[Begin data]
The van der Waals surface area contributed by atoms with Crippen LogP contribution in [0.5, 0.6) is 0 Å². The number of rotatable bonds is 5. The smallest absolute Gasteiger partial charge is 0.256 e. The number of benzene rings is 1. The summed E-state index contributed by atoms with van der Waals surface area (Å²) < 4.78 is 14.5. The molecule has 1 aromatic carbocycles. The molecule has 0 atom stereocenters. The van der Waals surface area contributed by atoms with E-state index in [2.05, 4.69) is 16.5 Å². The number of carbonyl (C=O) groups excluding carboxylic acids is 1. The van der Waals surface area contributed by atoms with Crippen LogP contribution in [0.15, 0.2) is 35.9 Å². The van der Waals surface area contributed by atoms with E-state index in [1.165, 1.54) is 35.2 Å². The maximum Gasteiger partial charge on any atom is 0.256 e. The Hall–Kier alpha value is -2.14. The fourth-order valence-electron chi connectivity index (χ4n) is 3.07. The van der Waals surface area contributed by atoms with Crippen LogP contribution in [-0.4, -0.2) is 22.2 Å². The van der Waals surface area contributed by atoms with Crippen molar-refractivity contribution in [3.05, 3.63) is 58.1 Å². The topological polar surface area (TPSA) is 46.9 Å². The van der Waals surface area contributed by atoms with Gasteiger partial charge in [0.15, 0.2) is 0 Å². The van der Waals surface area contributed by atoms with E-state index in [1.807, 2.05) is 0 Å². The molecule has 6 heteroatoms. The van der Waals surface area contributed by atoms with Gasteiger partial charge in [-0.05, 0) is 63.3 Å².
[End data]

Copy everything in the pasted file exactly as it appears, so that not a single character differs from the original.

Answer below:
The van der Waals surface area contributed by atoms with Crippen LogP contribution in [0.5, 0.6) is 0 Å². The number of rotatable bonds is 5. The smallest absolute Gasteiger partial charge is 0.256 e. The number of benzene rings is 1. The summed E-state index contributed by atoms with van der Waals surface area (Å²) < 4.78 is 14.5. The molecule has 1 aromatic carbocycles. The molecule has 0 atom stereocenters. The van der Waals surface area contributed by atoms with E-state index in [2.05, 4.69) is 16.5 Å². The number of carbonyl (C=O) groups excluding carboxylic acids is 1. The van der Waals surface area contributed by atoms with Crippen LogP contribution in [0.15, 0.2) is 35.9 Å². The van der Waals surface area contributed by atoms with E-state index in [1.165, 1.54) is 35.2 Å². The maximum Gasteiger partial charge on any atom is 0.256 e. The Hall–Kier alpha value is -2.14. The fourth-order valence-electron chi connectivity index (χ4n) is 3.07. The van der Waals surface area contributed by atoms with Crippen LogP contribution in [-0.4, -0.2) is 22.2 Å². The van der Waals surface area contributed by atoms with Crippen molar-refractivity contribution in [3.05, 3.63) is 58.1 Å². The topological polar surface area (TPSA) is 46.9 Å². The van der Waals surface area contributed by atoms with Gasteiger partial charge in [0.15, 0.2) is 0 Å². The van der Waals surface area contributed by atoms with E-state index in [1.807, 2.05) is 0 Å². The molecule has 6 heteroatoms. The van der Waals surface area contributed by atoms with Gasteiger partial charge in [-0.05, 0) is 63.3 Å².